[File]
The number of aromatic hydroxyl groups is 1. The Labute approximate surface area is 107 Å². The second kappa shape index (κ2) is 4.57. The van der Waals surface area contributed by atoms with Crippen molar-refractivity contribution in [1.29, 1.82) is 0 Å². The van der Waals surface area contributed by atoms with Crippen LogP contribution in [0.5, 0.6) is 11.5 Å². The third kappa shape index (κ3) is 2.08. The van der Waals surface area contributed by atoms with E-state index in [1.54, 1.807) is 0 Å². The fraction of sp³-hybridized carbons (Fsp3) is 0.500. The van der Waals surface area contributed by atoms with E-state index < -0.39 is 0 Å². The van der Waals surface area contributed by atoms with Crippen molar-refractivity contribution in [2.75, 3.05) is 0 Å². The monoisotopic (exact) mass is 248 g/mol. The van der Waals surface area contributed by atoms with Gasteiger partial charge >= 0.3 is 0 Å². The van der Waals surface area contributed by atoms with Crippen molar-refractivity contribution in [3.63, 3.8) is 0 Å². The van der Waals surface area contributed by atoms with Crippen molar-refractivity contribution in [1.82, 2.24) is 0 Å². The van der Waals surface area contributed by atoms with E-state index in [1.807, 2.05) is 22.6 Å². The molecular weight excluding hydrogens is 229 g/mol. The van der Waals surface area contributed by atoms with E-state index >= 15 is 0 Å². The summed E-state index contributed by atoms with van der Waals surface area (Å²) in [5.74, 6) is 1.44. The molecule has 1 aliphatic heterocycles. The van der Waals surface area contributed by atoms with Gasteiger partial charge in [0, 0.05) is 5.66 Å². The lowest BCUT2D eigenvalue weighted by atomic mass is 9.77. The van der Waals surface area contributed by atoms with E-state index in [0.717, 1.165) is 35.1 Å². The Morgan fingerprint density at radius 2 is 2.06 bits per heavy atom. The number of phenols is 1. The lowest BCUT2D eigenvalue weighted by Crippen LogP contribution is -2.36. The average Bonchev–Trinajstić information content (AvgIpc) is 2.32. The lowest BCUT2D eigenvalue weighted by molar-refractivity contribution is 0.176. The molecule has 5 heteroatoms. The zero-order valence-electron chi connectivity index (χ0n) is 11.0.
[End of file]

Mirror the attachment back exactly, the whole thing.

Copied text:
The number of aromatic hydroxyl groups is 1. The Labute approximate surface area is 107 Å². The second kappa shape index (κ2) is 4.57. The van der Waals surface area contributed by atoms with Crippen molar-refractivity contribution in [1.29, 1.82) is 0 Å². The van der Waals surface area contributed by atoms with Crippen LogP contribution in [0.5, 0.6) is 11.5 Å². The third kappa shape index (κ3) is 2.08. The van der Waals surface area contributed by atoms with E-state index in [1.54, 1.807) is 0 Å². The fraction of sp³-hybridized carbons (Fsp3) is 0.500. The van der Waals surface area contributed by atoms with E-state index < -0.39 is 0 Å². The van der Waals surface area contributed by atoms with Crippen molar-refractivity contribution in [2.75, 3.05) is 0 Å². The monoisotopic (exact) mass is 248 g/mol. The van der Waals surface area contributed by atoms with Gasteiger partial charge >= 0.3 is 0 Å². The van der Waals surface area contributed by atoms with Crippen molar-refractivity contribution in [3.63, 3.8) is 0 Å². The van der Waals surface area contributed by atoms with Crippen molar-refractivity contribution in [1.82, 2.24) is 0 Å². The van der Waals surface area contributed by atoms with E-state index in [1.807, 2.05) is 22.6 Å². The molecular weight excluding hydrogens is 229 g/mol. The van der Waals surface area contributed by atoms with E-state index >= 15 is 0 Å². The summed E-state index contributed by atoms with van der Waals surface area (Å²) in [5.74, 6) is 1.44. The molecule has 1 aliphatic heterocycles. The van der Waals surface area contributed by atoms with Gasteiger partial charge in [0, 0.05) is 5.66 Å². The lowest BCUT2D eigenvalue weighted by atomic mass is 9.77. The van der Waals surface area contributed by atoms with E-state index in [0.717, 1.165) is 35.1 Å². The Morgan fingerprint density at radius 2 is 2.06 bits per heavy atom. The number of phenols is 1. The lowest BCUT2D eigenvalue weighted by Crippen LogP contribution is -2.36. The average Bonchev–Trinajstić information content (AvgIpc) is 2.32. The lowest BCUT2D eigenvalue weighted by molar-refractivity contribution is 0.176. The molecule has 5 heteroatoms. The zero-order valence-electron chi connectivity index (χ0n) is 11.0.